About this post
The subject is software development environments that are easy to set up and use from anywhere.
This post’s quality is low:
- written quickly
- more questions than answers
- from my limited experience, not exhaustive
- it discusses programming embedded micro controllers, not programming in general
- to minimize effort administering your development environment, and maximize time spent writing software (SetupEase)
- to work from any physical location (Mobility)
- to use version control (Versioning)
- not to lose work (Backup)
- to share (OpenSource)
Some software developers work in a single development environment in a single location. Others may switch between many environments and many locations. For example, software developers for embedded systems might switch environments for each brand of microprocessor they use. They may develop at home and at work.
The State of the Art
AFAIK, there is not currently a development environment that gives you all of the above.
- Containers or virtual machines
- IDE’s in the cloud
Github the software provides you Versioning and Github.com the website gives you some Mobility. But it only gives you Mobility for your source and some parts of your development environment ( such as makefiles), not for your total development environment (such as what compiler you are using.) And the Mobility is clunky, you can’t work in your open master repository, you must work in a clone and remember to push to origin master after each work session, so that your work will be available tomorrow from another location.
Dropbox gives you Mobility for your source files: anywhere you work, your files will be automatically synchronized (with slight lags.) And you can put Github clones inside Dropbox. But you still don’t have Mobility for your complete development environment, since your IDE or compiler is installed locally, not in Dropbox.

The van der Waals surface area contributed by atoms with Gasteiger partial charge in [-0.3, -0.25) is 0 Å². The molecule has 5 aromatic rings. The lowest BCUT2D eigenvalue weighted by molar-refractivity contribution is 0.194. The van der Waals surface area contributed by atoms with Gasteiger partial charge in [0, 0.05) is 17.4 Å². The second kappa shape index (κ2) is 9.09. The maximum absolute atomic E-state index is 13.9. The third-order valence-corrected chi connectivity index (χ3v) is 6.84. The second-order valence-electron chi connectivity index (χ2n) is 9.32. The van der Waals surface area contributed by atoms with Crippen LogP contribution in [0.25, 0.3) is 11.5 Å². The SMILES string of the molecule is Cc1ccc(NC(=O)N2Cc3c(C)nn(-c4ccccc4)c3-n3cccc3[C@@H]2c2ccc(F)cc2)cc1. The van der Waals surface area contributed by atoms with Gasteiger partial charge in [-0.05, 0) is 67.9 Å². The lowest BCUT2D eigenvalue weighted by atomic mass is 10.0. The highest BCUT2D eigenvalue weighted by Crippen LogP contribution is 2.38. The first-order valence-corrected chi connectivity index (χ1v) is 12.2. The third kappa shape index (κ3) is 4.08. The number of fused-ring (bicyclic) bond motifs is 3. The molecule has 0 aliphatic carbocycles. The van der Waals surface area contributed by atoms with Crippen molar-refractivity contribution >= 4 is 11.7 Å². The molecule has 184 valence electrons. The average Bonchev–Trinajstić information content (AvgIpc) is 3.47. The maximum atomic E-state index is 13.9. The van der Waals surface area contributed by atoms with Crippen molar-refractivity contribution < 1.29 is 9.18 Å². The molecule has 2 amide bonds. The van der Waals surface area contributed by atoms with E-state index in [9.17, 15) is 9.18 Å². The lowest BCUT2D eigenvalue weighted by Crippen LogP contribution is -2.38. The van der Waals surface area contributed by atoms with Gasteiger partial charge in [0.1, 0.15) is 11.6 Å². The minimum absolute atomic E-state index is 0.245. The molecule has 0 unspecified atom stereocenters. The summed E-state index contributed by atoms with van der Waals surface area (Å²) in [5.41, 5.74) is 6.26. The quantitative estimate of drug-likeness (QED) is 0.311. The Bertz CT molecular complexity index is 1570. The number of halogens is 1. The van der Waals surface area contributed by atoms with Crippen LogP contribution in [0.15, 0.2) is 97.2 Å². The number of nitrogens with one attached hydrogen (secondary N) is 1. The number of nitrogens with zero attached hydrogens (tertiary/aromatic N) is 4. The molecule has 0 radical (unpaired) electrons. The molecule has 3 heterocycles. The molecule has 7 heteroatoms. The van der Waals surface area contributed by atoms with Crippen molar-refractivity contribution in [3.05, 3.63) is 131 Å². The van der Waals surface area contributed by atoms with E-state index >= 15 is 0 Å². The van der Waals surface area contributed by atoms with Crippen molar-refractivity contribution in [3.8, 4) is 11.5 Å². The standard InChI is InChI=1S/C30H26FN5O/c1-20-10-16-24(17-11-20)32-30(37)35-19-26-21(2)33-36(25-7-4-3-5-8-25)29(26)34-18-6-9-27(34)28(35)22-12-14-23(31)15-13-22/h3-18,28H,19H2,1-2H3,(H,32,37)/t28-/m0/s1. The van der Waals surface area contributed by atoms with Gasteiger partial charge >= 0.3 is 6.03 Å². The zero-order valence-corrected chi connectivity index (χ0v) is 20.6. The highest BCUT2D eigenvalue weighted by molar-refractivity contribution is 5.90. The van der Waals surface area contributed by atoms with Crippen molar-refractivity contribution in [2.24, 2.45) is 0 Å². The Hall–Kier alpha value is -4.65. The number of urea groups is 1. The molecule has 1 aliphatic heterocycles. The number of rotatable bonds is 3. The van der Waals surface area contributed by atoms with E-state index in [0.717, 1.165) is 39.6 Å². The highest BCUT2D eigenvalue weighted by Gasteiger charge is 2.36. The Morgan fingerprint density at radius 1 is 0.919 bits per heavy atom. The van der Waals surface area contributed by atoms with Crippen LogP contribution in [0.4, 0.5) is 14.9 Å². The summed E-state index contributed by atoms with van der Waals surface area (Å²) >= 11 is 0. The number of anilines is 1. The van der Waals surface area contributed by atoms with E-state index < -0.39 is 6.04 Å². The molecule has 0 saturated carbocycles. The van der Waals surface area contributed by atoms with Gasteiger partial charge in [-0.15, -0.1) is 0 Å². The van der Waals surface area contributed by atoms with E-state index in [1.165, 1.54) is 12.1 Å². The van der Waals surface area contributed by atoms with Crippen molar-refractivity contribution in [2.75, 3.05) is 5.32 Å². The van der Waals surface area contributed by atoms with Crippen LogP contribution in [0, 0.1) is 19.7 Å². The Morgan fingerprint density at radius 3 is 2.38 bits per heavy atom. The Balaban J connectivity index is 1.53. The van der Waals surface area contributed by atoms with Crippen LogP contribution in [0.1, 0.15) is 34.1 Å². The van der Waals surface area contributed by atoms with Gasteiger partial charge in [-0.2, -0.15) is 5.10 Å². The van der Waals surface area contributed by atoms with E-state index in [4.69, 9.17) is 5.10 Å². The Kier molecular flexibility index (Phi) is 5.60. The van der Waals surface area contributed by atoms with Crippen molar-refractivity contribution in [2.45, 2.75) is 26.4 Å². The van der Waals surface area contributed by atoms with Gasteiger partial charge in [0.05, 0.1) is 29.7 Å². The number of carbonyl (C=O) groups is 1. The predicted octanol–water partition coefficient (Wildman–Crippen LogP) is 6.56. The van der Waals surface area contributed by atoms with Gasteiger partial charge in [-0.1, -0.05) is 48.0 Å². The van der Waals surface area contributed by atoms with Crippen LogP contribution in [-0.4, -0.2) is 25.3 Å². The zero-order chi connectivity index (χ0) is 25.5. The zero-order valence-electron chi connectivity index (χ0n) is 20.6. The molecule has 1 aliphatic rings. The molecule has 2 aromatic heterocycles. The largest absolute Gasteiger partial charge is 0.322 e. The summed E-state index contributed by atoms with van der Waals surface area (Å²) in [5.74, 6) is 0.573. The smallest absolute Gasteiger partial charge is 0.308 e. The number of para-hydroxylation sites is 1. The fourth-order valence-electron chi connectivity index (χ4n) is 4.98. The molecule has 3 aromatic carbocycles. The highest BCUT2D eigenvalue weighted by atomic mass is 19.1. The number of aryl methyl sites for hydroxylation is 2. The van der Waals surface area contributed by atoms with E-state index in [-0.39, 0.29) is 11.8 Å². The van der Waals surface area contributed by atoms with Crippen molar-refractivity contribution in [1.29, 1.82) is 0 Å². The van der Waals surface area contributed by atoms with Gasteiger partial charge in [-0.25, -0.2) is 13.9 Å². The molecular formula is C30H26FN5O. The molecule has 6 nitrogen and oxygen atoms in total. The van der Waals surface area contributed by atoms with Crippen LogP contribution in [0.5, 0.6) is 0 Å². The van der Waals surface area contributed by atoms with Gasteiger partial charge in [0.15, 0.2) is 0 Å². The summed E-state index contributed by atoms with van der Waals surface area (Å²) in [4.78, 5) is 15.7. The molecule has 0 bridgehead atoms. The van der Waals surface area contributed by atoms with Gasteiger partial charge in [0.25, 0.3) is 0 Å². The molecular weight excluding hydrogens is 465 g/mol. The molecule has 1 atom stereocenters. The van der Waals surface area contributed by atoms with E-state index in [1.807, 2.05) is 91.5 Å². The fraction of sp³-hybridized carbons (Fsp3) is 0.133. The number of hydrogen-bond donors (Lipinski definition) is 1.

Containers or virtual machines give you SetupEase. Someone else can install and configure your development environment, and you download and use the whole. For example, a development environment for open source OS Mynewt is available in a container.
But containers don’t give you Mobility. You must set up distinct (but identical) container instances in every location. Any files you create in a container instance, and any modifications to the development environment, are local to the container instance. Your container could include Dropbox having a Github clone, but you still must remember to push after each session, and that might not mobilize any modifications to the environment in the container instance.
IDE’s In the Cloud
Also known as “IDE as service.” Here, you run your development environment in a browser. A server:
- stores your source files
- stores your environment
- does all the compilation
- runs and debugs your app (with help from an agent to the target device)
An example is Texas Instrument’s CCS Cloud. My knowledge is limited. AFAIK it give you SetupEase, Mobility, and Backup. It doesn’t seem to give you Versioning and Share. It seems to let you clone Github repositories, but not commit in the clone, or push to the origin.
TI admits in the FAQ for CCS Cloud that for advanced work you probably will need to use CCS on the desktop. In other words, CCS Cloud is only for experimenting or trials.
CCS Cloud does let you download any files from it, so you could use a manual process in which after every session, you download, commit, and push any files you have changed in CCS Cloud to your master Github repository in Dropbox.
Other examples might be “Particle online” and “mbed online.” (I don’t know these.)
EmbeddedWeekly blogs a little about this subject. I read that before writing this post.